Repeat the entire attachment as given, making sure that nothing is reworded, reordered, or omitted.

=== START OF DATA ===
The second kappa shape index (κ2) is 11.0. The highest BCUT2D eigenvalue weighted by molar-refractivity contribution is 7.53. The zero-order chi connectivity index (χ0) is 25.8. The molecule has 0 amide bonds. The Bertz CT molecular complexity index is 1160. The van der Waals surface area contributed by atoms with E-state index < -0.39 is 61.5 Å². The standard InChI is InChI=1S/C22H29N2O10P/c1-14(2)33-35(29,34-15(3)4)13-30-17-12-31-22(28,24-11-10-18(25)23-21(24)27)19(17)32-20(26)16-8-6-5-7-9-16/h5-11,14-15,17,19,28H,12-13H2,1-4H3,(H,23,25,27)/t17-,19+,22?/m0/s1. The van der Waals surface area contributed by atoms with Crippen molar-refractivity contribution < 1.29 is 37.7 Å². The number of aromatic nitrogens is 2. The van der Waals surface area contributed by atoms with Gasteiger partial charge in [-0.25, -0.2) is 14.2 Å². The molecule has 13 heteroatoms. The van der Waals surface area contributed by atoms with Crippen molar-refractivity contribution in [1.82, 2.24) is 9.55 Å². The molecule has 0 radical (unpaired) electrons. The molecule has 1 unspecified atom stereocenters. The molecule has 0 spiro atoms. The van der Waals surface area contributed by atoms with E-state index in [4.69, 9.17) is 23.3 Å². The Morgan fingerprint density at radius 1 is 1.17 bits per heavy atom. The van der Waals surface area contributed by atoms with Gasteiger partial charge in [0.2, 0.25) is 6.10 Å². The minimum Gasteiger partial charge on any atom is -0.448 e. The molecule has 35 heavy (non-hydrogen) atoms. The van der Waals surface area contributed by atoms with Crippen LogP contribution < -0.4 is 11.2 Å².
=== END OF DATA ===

The second kappa shape index (κ2) is 11.0. The highest BCUT2D eigenvalue weighted by molar-refractivity contribution is 7.53. The zero-order chi connectivity index (χ0) is 25.8. The molecule has 0 amide bonds. The Bertz CT molecular complexity index is 1160. The van der Waals surface area contributed by atoms with E-state index < -0.39 is 61.5 Å². The standard InChI is InChI=1S/C22H29N2O10P/c1-14(2)33-35(29,34-15(3)4)13-30-17-12-31-22(28,24-11-10-18(25)23-21(24)27)19(17)32-20(26)16-8-6-5-7-9-16/h5-11,14-15,17,19,28H,12-13H2,1-4H3,(H,23,25,27)/t17-,19+,22?/m0/s1. The van der Waals surface area contributed by atoms with Crippen molar-refractivity contribution < 1.29 is 37.7 Å². The number of aromatic nitrogens is 2. The van der Waals surface area contributed by atoms with Gasteiger partial charge in [-0.25, -0.2) is 14.2 Å². The molecule has 13 heteroatoms. The van der Waals surface area contributed by atoms with Crippen molar-refractivity contribution in [1.82, 2.24) is 9.55 Å². The molecule has 0 radical (unpaired) electrons. The molecule has 1 unspecified atom stereocenters. The molecule has 0 spiro atoms. The van der Waals surface area contributed by atoms with E-state index in [4.69, 9.17) is 23.3 Å². The Morgan fingerprint density at radius 1 is 1.17 bits per heavy atom. The van der Waals surface area contributed by atoms with Gasteiger partial charge in [0.2, 0.25) is 6.10 Å². The minimum Gasteiger partial charge on any atom is -0.448 e. The molecule has 35 heavy (non-hydrogen) atoms. The van der Waals surface area contributed by atoms with Crippen LogP contribution < -0.4 is 11.2 Å².